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Irresistible force to meet immovable object: Physics lesson in the making

Broncos' horsepower on O too much for Pats

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DENVER -- Peyton Manning stuffed the football into his helmet and handed it to an equipment man for safekeeping.

The connection: Flawless, as usual.

The keepsake: Certainly one he'll want to hang on to.

The Broncos quarterback had an answer for everyone Sunday -- from Tom Brady to the New England defence to anyone who thought he couldn't win the big one.

Manning is taking the Broncos on a trip to New York for the Super Bowl after another of his impeccably crafted victories -- this time, a 26-16 win over the Patriots on Sunday in the AFC title game.

"Being in my 16th season, going to my third Super Bowl, I know how hard it is to get there," Manning said.

Especially this time.

Only three years ago, he could barely grip a football as he started the long comeback from surgeries that ravaged his neck and nerve endings. And only 53 weeks ago, he suffered a devastating loss to Baltimore in the divisional playoffs that derailed what looked like a Super Bowl trip in his comeback season.

But Manning will get his chance for a second Super Bowl ring, after all. He'll try to become the first starting quarterback to win one with two different teams, at the Meadowlands on Feb. 2 against Seattle, who beat San Francisco 23-17 later Sunday to win the NFC championship.

"He's been remarkable," said Broncos coach John Fox, off to his second Super Bowl as a head coach. "It's unprecedented what he did."

After packing away his football, Manning ran to the 30-yard line to shake hands with Brady. A bit later in the locker-room, he celebrated with his father, Archie, and brothers Cooper and Eli, the Giants quarterback who surprised Peyton much the way Peyton surprised him by showing up at the NFC title game two years ago.

The Indy-turned-Denver quarterback improved to 5-10 lifetime against Brady, but is now 2-1 in AFC title games.

"I have a lot of respect for him," Brady said. "Certainly, he's a great player and he played great today."

Though Manning threw for 400 yards, it was more dink-and-dunk than a fireworks show in this, the 15th installment between the NFL's two best quarterbacks of a generation. Manning set up four field goals by Matt Prater and put his stamp on this one with a pair of long, meticulous and mistake-free touchdown drives in which nothing came cheap.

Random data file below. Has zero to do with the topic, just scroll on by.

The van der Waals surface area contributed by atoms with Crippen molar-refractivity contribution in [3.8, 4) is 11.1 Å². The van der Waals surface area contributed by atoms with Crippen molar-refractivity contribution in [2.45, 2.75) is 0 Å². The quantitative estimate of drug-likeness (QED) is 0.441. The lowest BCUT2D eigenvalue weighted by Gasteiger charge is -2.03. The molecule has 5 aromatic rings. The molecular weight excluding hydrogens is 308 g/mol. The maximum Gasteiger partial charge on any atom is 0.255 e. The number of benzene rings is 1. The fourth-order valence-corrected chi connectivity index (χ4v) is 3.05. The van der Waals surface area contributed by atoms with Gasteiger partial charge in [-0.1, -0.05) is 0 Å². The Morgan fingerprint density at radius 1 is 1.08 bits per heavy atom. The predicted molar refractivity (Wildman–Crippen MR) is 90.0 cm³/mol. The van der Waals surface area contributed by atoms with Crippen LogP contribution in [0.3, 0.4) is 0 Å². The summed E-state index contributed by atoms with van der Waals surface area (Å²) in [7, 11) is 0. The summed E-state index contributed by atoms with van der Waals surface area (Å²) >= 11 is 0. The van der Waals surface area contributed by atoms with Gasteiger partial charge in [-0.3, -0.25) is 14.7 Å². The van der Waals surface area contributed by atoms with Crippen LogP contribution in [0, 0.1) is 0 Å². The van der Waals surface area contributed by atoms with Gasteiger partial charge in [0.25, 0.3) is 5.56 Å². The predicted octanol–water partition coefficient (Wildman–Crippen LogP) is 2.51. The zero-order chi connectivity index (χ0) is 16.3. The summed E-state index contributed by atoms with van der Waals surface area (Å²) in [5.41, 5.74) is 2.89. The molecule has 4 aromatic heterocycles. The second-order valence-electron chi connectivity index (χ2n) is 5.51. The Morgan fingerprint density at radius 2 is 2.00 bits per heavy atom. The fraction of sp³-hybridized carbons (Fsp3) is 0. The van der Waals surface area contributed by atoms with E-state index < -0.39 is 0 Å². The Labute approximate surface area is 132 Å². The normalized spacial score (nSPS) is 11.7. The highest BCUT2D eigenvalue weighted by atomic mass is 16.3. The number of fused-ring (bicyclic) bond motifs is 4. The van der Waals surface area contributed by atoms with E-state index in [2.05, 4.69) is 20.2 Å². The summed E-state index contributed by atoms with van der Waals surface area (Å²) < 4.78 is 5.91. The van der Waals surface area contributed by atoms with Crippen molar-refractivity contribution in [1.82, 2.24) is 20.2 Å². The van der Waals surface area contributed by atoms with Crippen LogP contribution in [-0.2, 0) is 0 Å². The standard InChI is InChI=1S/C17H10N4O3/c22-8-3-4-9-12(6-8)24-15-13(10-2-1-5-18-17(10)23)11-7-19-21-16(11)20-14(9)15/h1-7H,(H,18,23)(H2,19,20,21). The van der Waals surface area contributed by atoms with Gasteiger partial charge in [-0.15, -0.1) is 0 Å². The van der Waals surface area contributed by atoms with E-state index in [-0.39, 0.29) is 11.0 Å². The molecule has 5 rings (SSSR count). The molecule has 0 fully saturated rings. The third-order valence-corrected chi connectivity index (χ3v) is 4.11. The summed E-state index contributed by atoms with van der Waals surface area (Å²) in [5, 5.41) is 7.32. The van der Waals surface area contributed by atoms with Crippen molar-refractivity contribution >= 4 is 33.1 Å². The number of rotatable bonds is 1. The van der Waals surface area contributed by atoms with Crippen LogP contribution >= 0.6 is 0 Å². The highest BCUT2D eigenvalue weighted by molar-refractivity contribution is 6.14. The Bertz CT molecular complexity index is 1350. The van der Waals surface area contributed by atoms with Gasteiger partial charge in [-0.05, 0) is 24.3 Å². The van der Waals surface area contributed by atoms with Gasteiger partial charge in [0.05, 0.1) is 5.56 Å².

He geared down the no-huddle, hurry-up offence that helped him set records for touchdown passes and yardage this season and made the Broncos the highest-scoring team in history. The result: 93- and 80-yard touchdown drives that each lasted more than seven minutes; they were the two longest, time-wise, of the season for the Broncos (15-3).

The Broncos held the ball for 35:44. They were 7 for 13 on third-down conversions.

"To keep Tom Brady on the sideline is a good thing," Manning said. "That's something you try to do when you're playing the Patriots."

Manning capped the second long drive with a 3-yard pass to Demaryius Thomas, who got inside the overmatched Alfonzo Dennard and left his feet to make the catch. It gave Denver a 20-3 lead midway through the third quarter.

From there, it was catch-up time for Brady and the Pats (13-5), and they are not built for that -- at least not this year.

"We got in a hole there," Brady said. "It was just too much to dig our way out."

A team that averaged more than 200 yards on the ground the last three games didn't have much quick-strike capability. Brady, who threw for most of his 277 yards in comeback mode, actually led the Patriots to a pair of fourth-quarter touchdowns. But they were a pair of time-consuming, 80-yard drives. The second cut the deficit to 26-16 with 3:07 left, but the Broncos stopped Shane Vereen on the 2-point conversion and the celebration was on in Denver.